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Old 06-18-2007, 10:19 PM   #20
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Originally Posted by Jersey Chick View Post
It's sexist and racist by late 20th, early 21st century standards, but not by it's setting or even it's publication date. The idea of races and sexes being "equal" is a fairly recent one. Back in the 30s, there was still segragation and women had only barely entered the work force.

Was it outageously sexist and racist by that era's standards? No. but that doesn't make it an unfair thing for us to say about it now. I am a huge, huge fan of this book, and I honestly do study it as a way of studying how popular fiction can and should be written, but that means looking at the flaws as squarely as I do the virtures.

Also, it's not like everyone in the 1930s was blind to the ideas of gender and racial equality; a lot of people were working very hard even then to get us where we are today. It's not like nobody knew any better back then. Mitchell mythologized a way of life that didn't and doesn't deserve that mythology; I enjoy the story thoroughly, but the only way I can do so is by acknowledging where it's genius and where it's, well, sadly short of genius.
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Old 06-18-2007, 10:22 PM   #21
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But why should she write a book according to 1930s standards when it was set 70, 80 years before that? The characters in her book acted in ways that were true to that time, not to the 1930s or any other decade but their own.
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Old 06-18-2007, 11:23 PM   #22
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Slavery/racial issues weren't the focus of MM novel. She wrote her book with as much accuracy to the setting as necessary to tell her story. It might be different if MM was writing about Mammy or Prissy or Pork, but she wasn't... if it's 'racist', it reflected the time.

As for the sequel... Oh. My. Gods. What a waste of paper and ink. And the TV movie! If anything, it was worse. All copies of both book and movie should be burned.
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Old 06-18-2007, 11:27 PM   #23
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You sort of have to keep in mind that Mitchell was brought up on stories of the romanticized South. The Association for the Beautification of the Graves of the Glorious Dead really did exist...scary though that thought may be. She is the child of a generation brought up on stories of the war, she was one of the children who sat on grandpa's knee and learned almost verbatim the "If Stonewall hadn't died" "If we could have kept Atlanta" the ifs ifs ifs of the Civil War in all its refought battles. In a certain segment of Southern culture the antebellum ways of life were preserved and cultivated--the Old Guard's last ditch efforts to retain prominence. I think Mitchell's goal was to accurately portray the roots of theanachronistic behavior that still existed in the thirties.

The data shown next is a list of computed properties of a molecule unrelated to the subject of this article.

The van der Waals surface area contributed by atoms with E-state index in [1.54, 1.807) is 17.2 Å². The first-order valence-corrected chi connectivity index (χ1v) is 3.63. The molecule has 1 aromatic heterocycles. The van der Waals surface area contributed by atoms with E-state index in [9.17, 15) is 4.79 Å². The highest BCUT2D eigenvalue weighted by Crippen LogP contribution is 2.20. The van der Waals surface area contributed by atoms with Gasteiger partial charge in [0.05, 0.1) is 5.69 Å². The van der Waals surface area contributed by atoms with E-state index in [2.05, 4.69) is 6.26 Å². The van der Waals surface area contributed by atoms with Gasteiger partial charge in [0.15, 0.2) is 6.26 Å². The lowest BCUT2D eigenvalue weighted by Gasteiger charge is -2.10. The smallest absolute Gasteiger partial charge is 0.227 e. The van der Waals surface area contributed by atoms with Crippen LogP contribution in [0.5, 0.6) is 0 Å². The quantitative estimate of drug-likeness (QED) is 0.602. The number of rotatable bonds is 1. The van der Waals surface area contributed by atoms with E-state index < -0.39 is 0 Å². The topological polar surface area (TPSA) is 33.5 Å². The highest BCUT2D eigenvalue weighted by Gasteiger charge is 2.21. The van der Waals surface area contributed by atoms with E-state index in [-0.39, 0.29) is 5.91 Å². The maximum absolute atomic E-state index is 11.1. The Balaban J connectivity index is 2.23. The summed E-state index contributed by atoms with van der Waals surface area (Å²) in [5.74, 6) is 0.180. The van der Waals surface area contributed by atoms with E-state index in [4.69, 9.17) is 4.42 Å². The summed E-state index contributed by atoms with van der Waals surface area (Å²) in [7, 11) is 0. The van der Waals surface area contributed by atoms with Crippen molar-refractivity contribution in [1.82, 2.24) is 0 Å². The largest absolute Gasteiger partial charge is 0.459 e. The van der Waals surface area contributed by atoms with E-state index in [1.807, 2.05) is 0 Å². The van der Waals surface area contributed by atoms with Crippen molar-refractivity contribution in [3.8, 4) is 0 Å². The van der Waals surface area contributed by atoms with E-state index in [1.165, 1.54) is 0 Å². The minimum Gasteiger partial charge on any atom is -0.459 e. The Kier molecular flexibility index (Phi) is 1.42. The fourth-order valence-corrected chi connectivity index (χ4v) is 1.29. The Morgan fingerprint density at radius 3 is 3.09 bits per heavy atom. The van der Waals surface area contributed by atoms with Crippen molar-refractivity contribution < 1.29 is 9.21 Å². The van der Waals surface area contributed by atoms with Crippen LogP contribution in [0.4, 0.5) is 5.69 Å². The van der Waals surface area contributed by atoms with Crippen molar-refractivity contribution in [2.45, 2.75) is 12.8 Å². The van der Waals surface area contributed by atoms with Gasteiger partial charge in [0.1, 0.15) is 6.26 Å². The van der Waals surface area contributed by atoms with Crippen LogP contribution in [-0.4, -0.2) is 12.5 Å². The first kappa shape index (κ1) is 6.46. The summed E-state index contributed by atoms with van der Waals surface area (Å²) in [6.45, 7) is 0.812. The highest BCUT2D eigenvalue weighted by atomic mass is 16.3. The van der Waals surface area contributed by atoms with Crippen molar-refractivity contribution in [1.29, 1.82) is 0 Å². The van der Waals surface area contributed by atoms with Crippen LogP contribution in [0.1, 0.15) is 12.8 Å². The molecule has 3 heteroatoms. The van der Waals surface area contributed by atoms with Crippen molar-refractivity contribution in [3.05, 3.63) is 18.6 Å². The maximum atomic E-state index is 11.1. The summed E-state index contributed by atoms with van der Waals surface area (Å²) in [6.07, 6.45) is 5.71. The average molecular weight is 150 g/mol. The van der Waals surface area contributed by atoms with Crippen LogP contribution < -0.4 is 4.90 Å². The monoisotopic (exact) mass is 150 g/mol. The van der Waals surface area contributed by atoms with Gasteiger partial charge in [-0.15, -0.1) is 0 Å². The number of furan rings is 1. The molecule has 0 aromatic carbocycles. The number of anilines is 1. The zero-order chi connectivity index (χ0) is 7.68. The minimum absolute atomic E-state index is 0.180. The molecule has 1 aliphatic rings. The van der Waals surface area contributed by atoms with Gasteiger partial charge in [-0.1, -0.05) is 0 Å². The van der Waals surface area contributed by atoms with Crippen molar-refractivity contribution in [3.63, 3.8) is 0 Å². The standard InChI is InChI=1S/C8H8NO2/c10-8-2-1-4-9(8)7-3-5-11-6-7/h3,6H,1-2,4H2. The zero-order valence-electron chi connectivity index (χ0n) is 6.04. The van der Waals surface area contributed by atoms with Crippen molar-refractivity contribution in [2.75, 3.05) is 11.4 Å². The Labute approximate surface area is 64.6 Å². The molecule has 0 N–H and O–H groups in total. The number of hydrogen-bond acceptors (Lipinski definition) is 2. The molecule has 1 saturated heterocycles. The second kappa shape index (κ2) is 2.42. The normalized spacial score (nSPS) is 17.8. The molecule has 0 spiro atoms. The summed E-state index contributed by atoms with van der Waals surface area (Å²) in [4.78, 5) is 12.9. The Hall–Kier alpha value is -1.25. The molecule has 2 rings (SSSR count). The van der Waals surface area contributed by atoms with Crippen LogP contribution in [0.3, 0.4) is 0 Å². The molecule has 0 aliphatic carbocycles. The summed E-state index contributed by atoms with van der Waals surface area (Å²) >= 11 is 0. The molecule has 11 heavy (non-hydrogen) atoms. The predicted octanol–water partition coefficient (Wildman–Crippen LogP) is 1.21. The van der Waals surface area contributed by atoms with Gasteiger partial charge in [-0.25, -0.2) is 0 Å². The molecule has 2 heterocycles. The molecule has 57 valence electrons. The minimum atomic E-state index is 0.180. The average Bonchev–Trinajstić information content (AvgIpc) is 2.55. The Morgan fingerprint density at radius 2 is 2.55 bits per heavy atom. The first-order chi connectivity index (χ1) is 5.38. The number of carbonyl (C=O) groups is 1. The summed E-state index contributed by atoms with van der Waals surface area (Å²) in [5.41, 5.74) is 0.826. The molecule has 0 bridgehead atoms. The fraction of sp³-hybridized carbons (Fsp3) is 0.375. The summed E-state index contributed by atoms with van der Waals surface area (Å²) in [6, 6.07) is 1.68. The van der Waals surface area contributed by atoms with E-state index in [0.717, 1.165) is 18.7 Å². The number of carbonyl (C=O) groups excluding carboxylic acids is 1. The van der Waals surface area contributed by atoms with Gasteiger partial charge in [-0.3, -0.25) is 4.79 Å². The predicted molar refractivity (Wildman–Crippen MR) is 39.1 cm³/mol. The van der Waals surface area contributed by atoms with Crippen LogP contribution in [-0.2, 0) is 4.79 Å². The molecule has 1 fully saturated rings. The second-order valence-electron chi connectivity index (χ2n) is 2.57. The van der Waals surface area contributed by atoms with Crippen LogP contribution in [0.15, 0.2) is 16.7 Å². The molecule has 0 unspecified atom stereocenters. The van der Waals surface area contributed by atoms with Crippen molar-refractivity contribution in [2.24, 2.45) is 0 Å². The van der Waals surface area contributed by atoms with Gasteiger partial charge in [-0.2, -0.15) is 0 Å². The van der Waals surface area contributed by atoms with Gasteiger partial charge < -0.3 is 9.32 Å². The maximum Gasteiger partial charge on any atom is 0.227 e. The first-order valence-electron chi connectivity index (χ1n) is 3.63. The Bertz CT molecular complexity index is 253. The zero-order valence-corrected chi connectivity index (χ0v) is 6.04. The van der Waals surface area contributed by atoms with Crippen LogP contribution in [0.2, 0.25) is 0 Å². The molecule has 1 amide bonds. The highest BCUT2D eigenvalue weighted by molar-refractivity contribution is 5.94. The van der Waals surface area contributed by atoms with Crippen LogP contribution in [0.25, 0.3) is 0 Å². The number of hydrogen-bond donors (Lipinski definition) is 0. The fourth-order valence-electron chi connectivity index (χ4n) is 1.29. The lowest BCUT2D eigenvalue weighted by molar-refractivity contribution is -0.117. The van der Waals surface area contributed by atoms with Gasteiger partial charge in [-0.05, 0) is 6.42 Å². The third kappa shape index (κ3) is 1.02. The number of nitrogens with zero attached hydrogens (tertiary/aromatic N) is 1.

I read a biography of Mitchell once and was absolutely stunned/horrified at how many of these episodes in GWTW she'd taken from old family papers and stories. What takes it from biographical to brilliance is her approach. She was the daughter of a suffragette. She really wrote the story from that POV. If you're looking at GWTW today come at it from another angle. The novel is set in the America of the 1860s and 1870s--and written by a woman from one of those Old Guard families in Atlanta in the 1920s and 1930s. Applying our agendas onto that would be an injustice to the work. Certainly can't accuse good old Dickens of gender tolerance! Mark Twain was absolutely not a member of the NAACP. I think GWTW is anything BUT sexist. I find it the direct opposite. As for the racism angle, we have to keep the time GWTW was written in consideration. When Hattie mcDaniel won the Oscar for Best Supporting Actress for GWTW, she wasn't even allowed to sit on the floor with the other nominees or use the same restrooms. Taken from that perspective, GWTW is a reflection not only of the era in which its set but the time in which it was written. *grin* not every generation had the benefits we did.
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Old 06-18-2007, 11:30 PM   #24
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I wouldn't want to read a politically correct edition of GWTW anyway. Authenticity is far more important in novel writing than avoiding causing offence. I couldn't give two hoots who I offend as long as my writing is authentic.

And if I ever write a book with one tenth of the power of GWTW, I'll die a happy woman.
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Old 06-19-2007, 12:48 AM   #25
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Cheers to Hattie, a most brave woman.

I saw a recording of her acceptence speech, which had the phrase "credit to my race."

It makes us cringe now, but it would have gotten her hanged in some parts of the country.

I have always admired her reply when someone asked why she remained in Hollywood playing typecast maid roles. "I'd rather make $700 a week playing a maid than earn $7 a day being a maid,"

And--

"I'm letting no man handle my bank account."

Amen, sister.